Microbiome May Predict Colon Cancer Tumor Mutational Status

Neil Osterweil

October 13, 2015

BALTIMORE — Analysis of the microbiome surrounding colon cancer tumors could be used as a noninvasive screening test that is more sensitive and specific than fecal occult blood testing, according to the results of a new study.

"This is something that could be critical in colon cancer, because each tumor may have a different mutational landscape with different genes mutated, and that might have an effect on the microbiome," said Ran Blekhman, PhD, from the University of Minnesota in Minneapolis.

The results of the study were presented here at the American Society of Human Genetics 2015.

Dr Blekhman and his colleagues looked at the genetic differences between healthy colon cells and tumor cells from adults with colorectal cancer, and found that specific tumor mutations are associated with the presence of specific bacteria in the gut.

For example, in people with an APC gene mutation, there is a strong association between familial adenomatous polyposis, a hereditary cancer syndrome, and an abundance of Fusobacterium, said Dr Blekhman.

He pointed out that his lab is the first to analyze the correlation between specific tumor mutations and the composition of the tumor microbiome.

More Mutations, More Diversity

The investigators used whole-exome sequencing to assess the protein-coding regions of tumors and microbiome profiling to characterize the microbiota in tumor biopsy specimens and normal colon tissue samples from 44 adults with colon cancer.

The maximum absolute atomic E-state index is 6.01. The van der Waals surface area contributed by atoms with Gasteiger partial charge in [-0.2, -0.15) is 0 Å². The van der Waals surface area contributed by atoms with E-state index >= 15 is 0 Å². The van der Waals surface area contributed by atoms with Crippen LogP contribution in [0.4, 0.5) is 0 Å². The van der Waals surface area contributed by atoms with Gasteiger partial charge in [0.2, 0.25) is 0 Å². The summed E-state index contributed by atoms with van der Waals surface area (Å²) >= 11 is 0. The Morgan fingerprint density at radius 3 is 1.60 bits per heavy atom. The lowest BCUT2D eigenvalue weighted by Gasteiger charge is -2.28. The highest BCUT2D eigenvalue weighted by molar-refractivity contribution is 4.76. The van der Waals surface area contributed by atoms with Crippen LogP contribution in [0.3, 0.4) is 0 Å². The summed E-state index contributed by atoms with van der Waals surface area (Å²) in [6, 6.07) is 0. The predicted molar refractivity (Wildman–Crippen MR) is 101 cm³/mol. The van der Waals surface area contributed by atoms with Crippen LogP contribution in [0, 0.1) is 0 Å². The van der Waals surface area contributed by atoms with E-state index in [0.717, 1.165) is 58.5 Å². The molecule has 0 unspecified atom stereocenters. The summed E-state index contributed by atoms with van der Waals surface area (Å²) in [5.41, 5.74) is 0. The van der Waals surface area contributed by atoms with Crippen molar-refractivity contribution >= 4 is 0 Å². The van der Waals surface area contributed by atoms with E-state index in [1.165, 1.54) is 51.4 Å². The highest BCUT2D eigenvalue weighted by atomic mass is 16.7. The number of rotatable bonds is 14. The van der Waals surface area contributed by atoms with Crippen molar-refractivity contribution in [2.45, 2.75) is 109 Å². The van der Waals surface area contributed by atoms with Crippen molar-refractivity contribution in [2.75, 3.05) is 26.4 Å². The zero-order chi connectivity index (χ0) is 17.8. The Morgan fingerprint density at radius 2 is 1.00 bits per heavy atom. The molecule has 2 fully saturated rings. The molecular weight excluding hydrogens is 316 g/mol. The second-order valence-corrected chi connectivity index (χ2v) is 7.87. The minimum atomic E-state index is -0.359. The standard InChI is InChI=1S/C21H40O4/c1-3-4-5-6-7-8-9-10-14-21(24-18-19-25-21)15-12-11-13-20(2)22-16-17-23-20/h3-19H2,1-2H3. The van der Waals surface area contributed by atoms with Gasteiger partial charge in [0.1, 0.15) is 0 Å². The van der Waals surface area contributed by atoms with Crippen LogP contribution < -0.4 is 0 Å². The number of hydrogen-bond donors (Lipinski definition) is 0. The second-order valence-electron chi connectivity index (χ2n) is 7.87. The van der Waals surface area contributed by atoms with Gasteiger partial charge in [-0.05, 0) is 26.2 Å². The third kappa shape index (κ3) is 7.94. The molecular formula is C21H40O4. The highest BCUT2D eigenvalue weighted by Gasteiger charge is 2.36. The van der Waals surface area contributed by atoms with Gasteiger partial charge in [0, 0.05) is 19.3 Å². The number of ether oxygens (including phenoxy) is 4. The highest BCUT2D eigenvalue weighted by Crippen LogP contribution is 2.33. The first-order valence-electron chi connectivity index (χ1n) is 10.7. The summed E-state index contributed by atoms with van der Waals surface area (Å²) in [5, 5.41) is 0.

They found that the more mutations, the more varied the bacterial species in the tumor microbiome.

And for certain genes, there was a correlation between somatic mutations and changes in the abundance of specific microbes.

Other evidence of the correlation between bacteria and tumor was seen at the pathway level.

Loss-of-function mutations were detected in tumor glucose transport pathways and were strongly correlated with higher levels of energy utilization in the microbiome, said Dr Blekhman. This suggests that the tumor and the bacteria in its neighborhood are competing for bodily resources.

The investigators created a risk index that evaluated the correlation between microbes and each of several known tumor driver mutations. The index was able to accurately predict the presence of a loss-of-function mutation in ZFN717, a gene encoding for a zinc finger nuclease, part of a family of enzymes involved in DNA repair.

These findings suggest that it is possible to genetically classify tumors from fecal samples alone. Theoretically, this means that manipulation of the tumor microenvironment could be used to prevent or treat colon cancer, Dr Blekhman explained.

This study addresses, in part, the problem of "hidden heritability," said Chris Gunter, PhD, from Emory University School of Medicine in Atlanta.

"If you look at cancer-sequencing studies now, they identify something like 10 possible driver mutations. We have not yet managed to predict what all the drivers and passengers will be," she told Medscape Medical News.

"If this type of work can help us narrow down the list, that should add to our understanding of how cancer develops," she said.

Dr Blekhman and Dr Gunter have disclosed no relevant financial relationships.

American Society of Human Genetics (ASHG) 2015: Abstract 240. Presented October 9, 2015.

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